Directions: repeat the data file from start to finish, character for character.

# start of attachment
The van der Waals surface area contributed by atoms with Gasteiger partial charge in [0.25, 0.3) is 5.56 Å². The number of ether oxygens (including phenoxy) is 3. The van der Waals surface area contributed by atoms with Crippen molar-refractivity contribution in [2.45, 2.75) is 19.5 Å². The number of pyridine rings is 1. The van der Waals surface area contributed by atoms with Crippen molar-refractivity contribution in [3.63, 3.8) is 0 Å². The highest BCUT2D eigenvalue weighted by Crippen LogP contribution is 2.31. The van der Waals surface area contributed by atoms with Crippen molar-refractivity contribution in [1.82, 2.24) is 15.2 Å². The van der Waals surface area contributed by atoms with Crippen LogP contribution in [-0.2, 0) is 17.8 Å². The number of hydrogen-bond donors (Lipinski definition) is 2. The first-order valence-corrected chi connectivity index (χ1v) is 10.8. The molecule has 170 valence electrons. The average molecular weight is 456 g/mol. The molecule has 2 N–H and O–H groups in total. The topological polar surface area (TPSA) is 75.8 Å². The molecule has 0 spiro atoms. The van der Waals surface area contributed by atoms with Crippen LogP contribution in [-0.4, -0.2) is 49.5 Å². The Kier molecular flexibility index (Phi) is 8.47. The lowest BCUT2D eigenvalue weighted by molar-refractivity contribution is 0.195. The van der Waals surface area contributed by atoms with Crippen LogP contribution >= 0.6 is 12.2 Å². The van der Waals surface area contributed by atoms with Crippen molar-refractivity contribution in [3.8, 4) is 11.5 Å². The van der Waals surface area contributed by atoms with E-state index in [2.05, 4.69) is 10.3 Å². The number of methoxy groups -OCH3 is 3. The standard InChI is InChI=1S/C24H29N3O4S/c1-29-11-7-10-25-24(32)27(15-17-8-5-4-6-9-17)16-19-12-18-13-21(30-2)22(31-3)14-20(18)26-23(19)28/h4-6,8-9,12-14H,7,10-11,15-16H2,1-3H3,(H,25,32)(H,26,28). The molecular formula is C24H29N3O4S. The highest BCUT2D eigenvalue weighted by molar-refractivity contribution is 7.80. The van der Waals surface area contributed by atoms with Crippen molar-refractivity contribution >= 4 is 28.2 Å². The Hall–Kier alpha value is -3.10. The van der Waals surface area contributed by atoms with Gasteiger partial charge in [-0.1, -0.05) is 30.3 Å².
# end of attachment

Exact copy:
The van der Waals surface area contributed by atoms with Gasteiger partial charge in [0.25, 0.3) is 5.56 Å². The number of ether oxygens (including phenoxy) is 3. The van der Waals surface area contributed by atoms with Crippen molar-refractivity contribution in [2.45, 2.75) is 19.5 Å². The number of pyridine rings is 1. The van der Waals surface area contributed by atoms with Crippen molar-refractivity contribution in [3.63, 3.8) is 0 Å². The highest BCUT2D eigenvalue weighted by Crippen LogP contribution is 2.31. The van der Waals surface area contributed by atoms with Crippen molar-refractivity contribution in [1.82, 2.24) is 15.2 Å². The van der Waals surface area contributed by atoms with Crippen LogP contribution in [-0.2, 0) is 17.8 Å². The number of hydrogen-bond donors (Lipinski definition) is 2. The first-order valence-corrected chi connectivity index (χ1v) is 10.8. The molecule has 170 valence electrons. The average molecular weight is 456 g/mol. The molecule has 2 N–H and O–H groups in total. The topological polar surface area (TPSA) is 75.8 Å². The molecule has 0 spiro atoms. The van der Waals surface area contributed by atoms with Crippen LogP contribution in [-0.4, -0.2) is 49.5 Å². The Kier molecular flexibility index (Phi) is 8.47. The lowest BCUT2D eigenvalue weighted by molar-refractivity contribution is 0.195. The van der Waals surface area contributed by atoms with Crippen LogP contribution >= 0.6 is 12.2 Å². The van der Waals surface area contributed by atoms with Crippen molar-refractivity contribution in [3.8, 4) is 11.5 Å². The van der Waals surface area contributed by atoms with E-state index in [2.05, 4.69) is 10.3 Å². The number of methoxy groups -OCH3 is 3. The standard InChI is InChI=1S/C24H29N3O4S/c1-29-11-7-10-25-24(32)27(15-17-8-5-4-6-9-17)16-19-12-18-13-21(30-2)22(31-3)14-20(18)26-23(19)28/h4-6,8-9,12-14H,7,10-11,15-16H2,1-3H3,(H,25,32)(H,26,28). The molecular formula is C24H29N3O4S. The highest BCUT2D eigenvalue weighted by molar-refractivity contribution is 7.80. The van der Waals surface area contributed by atoms with Crippen molar-refractivity contribution >= 4 is 28.2 Å². The Hall–Kier alpha value is -3.10. The van der Waals surface area contributed by atoms with Gasteiger partial charge in [-0.1, -0.05) is 30.3 Å².